Actual working for a living full time, as opposed to Saturday jobs enabled the Liner 2 to be swapped for an ICOM 202 2m SSB rig. Unlike many other bits of kit I have owned this one is a classic and they are often still seen today as IF rigs used by microwave enthusiasts. Much better RF performance but kind of minimalist in terms of bells and whistles.
The FDK Palm II
To join in on local repeaters in the West Midlands I rather dimly bought this less than wonderful 6 channel handheld on HP. An ICOM 2E would have been a much better bet. I guess that was a more expensive choice.
Wood and Douglas kit/homebrew 2m FM
Later I assembled my own 2m FM base station transceiver from a kit of parts form Wood and Douglas. In addition tio the tx and rx boards shown here it had a frequency synthesiser (wow) that was controlled by a set of thumbwheel switches and the whole thing fitted into a Maplin Electronics metal box.
The Yaesu FT290
Whilst at university in London the IC202 gave way to another rig which you still see around 40 years later, the Yaesu FT290R. Like the ICOM it had some idea of being a portable radio, both could house alkaline D cells inside and came equipped with a telescopic whip antenna as well as a conventional SO239 on the rear (or maybe the bottom)
This could do FM and SSB/CW on the 2m band and came with a digital display. It synthesised VFO gave tuning down to 100Hz steps.
G5YC and all
Whilst at college I joined the Imperial College Amateur Radio Society (HAMSOC) G5YC although I was never a particularly active member. In those days the club was quite active particularly in contests and had a shack and antennas on the roof of the Electrical Engineering Building.
Russell G4CTP put some pictures on flickr from 1979 which are just as I remember it.
There was a chunky MLA2500 Linear amplifier and a Drave TR4 Tx and Rx combination. In one of the pictures Russell is shown with the 444 mic in hand. The shack got moved off the roof of Elec Eng to the students union building. (In fact the department sneakily demolished the hut over the Easter holidays). Later Andrew G4MLM rigged up a massive Heliax run through the colleges underground tunnels back to the Elec Eng. roof so the club could continue to use the antennas on the roof.
One of the activities I got involved in was marshalling on motor club night time rallies which was fun We also attempted some rather dodgy telecommand experiments (nothing to do with the club) about which the less said the better.
During my time the club had an expedition to Andorra over Easter 1982. I was panicking about my exams and didn’t go unfortunately.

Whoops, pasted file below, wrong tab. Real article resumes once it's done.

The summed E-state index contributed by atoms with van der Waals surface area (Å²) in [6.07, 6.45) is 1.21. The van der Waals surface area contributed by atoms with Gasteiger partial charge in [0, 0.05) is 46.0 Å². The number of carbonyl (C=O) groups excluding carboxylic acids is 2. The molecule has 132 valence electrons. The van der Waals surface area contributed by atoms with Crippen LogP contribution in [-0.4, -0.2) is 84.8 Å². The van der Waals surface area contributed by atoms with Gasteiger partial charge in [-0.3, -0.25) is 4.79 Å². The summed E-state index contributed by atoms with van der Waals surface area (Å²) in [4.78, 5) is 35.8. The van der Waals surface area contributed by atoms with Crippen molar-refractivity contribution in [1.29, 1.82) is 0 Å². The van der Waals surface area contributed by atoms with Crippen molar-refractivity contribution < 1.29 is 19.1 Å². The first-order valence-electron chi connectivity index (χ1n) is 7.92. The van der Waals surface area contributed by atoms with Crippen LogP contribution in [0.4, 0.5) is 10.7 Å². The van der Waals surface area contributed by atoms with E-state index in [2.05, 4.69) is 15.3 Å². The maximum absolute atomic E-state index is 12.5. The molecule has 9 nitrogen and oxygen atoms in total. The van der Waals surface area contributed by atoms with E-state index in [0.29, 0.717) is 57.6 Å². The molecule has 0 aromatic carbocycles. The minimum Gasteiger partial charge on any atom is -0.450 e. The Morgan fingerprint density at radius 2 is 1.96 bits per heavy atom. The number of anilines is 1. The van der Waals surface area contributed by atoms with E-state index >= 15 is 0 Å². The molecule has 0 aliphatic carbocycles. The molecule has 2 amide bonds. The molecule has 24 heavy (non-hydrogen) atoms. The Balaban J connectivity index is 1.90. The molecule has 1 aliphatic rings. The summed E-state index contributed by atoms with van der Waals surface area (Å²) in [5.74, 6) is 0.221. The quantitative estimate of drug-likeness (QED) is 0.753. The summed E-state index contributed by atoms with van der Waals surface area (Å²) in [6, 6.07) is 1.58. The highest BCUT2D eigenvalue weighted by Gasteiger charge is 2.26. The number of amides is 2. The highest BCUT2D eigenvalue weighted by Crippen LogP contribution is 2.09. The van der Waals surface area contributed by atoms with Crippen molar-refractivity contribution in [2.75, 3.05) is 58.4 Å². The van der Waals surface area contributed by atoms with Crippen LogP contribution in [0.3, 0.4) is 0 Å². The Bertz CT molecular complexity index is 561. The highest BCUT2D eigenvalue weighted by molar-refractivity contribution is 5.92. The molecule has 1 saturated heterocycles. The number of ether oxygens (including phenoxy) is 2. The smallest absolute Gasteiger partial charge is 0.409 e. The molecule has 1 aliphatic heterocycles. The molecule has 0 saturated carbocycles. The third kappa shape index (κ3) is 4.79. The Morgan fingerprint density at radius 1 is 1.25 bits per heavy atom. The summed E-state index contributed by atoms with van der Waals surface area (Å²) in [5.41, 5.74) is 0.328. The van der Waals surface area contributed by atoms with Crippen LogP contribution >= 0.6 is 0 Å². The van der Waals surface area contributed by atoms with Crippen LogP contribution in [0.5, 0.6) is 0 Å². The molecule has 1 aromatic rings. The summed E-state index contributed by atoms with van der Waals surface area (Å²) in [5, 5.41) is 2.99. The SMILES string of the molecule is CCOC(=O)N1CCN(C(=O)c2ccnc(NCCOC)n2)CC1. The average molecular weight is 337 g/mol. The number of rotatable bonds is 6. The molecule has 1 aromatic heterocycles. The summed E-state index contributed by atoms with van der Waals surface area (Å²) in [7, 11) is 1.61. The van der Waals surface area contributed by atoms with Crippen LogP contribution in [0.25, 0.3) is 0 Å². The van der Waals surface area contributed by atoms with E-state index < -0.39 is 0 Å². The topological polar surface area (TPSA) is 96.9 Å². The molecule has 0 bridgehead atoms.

I heard that the club folded in around 2001 and the old callsign is being looked after by M0BPQ http://m0bpq.weebly.com/g5yc.html
It maybe however that the club is up and running again since? Who knows?
At one point I shared a student house with a number of others, two of whom were fellow radio enthusiast, Jon G6APO and Andrew G4MLM. Andrew was a smart guy technically and constructed a analogue 70cm TV transmitter based on if remember correctly a UHF PYE Westminster transceiver plus a Vestigial Sideband filter he built. Jon had a 48 element beam, and my humble contribution was this domestic black and white video camera designed presumably to be used with the early video recorders of the day based on a vidicon tube. Don’t laugh!
We had the beam on the roof of the building our flat was in in West Kensington and we definitely made some contacts across London. Though other than the contents of our flat (Think “The Young Ones”) we didn’t have very much in the way of interesting video to send.
The Elecraft K2/100
Step forward 20 years and the availability of HF to Class B licence holders like me and I found my interest in the hobby re-kindled a bit. I built my Elecraft K2. Initially just with 10W I then added on the 100W stage. Great fun
In the early noughties I was QRV from Felixstowe on HF.
I joined the Felixstowe and District Amateur Radio Society. http://www.fdars.org.uk/
A good club to join if you are local to the area and interested in radio. They do a lot of training for newcomers to get licensed.
The Icom 575A
I also obtained this 50MHz/28MHz rig secondhand and made some 50MHz contacts using I think an HB9CV antenna for the band that I had mounted on the roof under a 432/144/50MHz vertical.
I still have this equipment today and need to get back to using it it as its a very nice piece of equipment.